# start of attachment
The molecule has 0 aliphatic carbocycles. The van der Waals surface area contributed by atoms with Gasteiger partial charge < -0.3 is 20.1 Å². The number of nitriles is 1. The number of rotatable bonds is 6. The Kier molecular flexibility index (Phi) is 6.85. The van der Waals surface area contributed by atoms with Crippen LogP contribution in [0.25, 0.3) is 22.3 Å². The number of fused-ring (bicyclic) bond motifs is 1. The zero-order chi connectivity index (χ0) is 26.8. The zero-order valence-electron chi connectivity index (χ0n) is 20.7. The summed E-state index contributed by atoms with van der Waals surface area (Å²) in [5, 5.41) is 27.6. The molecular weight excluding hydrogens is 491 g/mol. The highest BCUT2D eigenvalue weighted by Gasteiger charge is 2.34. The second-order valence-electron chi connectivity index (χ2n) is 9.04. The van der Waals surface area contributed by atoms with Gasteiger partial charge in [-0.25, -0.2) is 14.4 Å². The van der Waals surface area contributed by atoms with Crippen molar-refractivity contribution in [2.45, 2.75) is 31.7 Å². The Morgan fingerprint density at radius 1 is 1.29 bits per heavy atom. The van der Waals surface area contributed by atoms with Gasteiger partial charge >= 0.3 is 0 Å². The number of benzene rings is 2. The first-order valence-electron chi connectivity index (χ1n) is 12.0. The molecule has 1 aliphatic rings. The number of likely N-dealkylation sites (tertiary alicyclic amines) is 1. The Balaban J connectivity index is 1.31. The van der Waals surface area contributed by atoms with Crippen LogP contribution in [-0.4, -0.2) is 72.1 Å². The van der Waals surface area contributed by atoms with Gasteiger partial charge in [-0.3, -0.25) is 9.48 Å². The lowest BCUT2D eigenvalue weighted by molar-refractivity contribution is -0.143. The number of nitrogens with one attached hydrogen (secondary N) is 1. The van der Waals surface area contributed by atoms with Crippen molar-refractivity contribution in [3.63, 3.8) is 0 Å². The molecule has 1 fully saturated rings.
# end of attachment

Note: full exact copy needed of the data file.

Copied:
The molecule has 0 aliphatic carbocycles. The van der Waals surface area contributed by atoms with Gasteiger partial charge < -0.3 is 20.1 Å². The number of nitriles is 1. The number of rotatable bonds is 6. The Kier molecular flexibility index (Phi) is 6.85. The van der Waals surface area contributed by atoms with Crippen LogP contribution in [0.25, 0.3) is 22.3 Å². The number of fused-ring (bicyclic) bond motifs is 1. The zero-order chi connectivity index (χ0) is 26.8. The zero-order valence-electron chi connectivity index (χ0n) is 20.7. The summed E-state index contributed by atoms with van der Waals surface area (Å²) in [5, 5.41) is 27.6. The molecular weight excluding hydrogens is 491 g/mol. The highest BCUT2D eigenvalue weighted by Gasteiger charge is 2.34. The second-order valence-electron chi connectivity index (χ2n) is 9.04. The van der Waals surface area contributed by atoms with Gasteiger partial charge in [-0.25, -0.2) is 14.4 Å². The van der Waals surface area contributed by atoms with Crippen molar-refractivity contribution in [2.45, 2.75) is 31.7 Å². The Morgan fingerprint density at radius 1 is 1.29 bits per heavy atom. The van der Waals surface area contributed by atoms with Gasteiger partial charge >= 0.3 is 0 Å². The number of benzene rings is 2. The first-order valence-electron chi connectivity index (χ1n) is 12.0. The molecule has 1 aliphatic rings. The number of likely N-dealkylation sites (tertiary alicyclic amines) is 1. The Balaban J connectivity index is 1.31. The van der Waals surface area contributed by atoms with Crippen LogP contribution in [-0.4, -0.2) is 72.1 Å². The van der Waals surface area contributed by atoms with Gasteiger partial charge in [-0.3, -0.25) is 9.48 Å². The lowest BCUT2D eigenvalue weighted by molar-refractivity contribution is -0.143. The number of nitrogens with one attached hydrogen (secondary N) is 1. The van der Waals surface area contributed by atoms with Crippen molar-refractivity contribution in [3.63, 3.8) is 0 Å². The molecule has 1 fully saturated rings.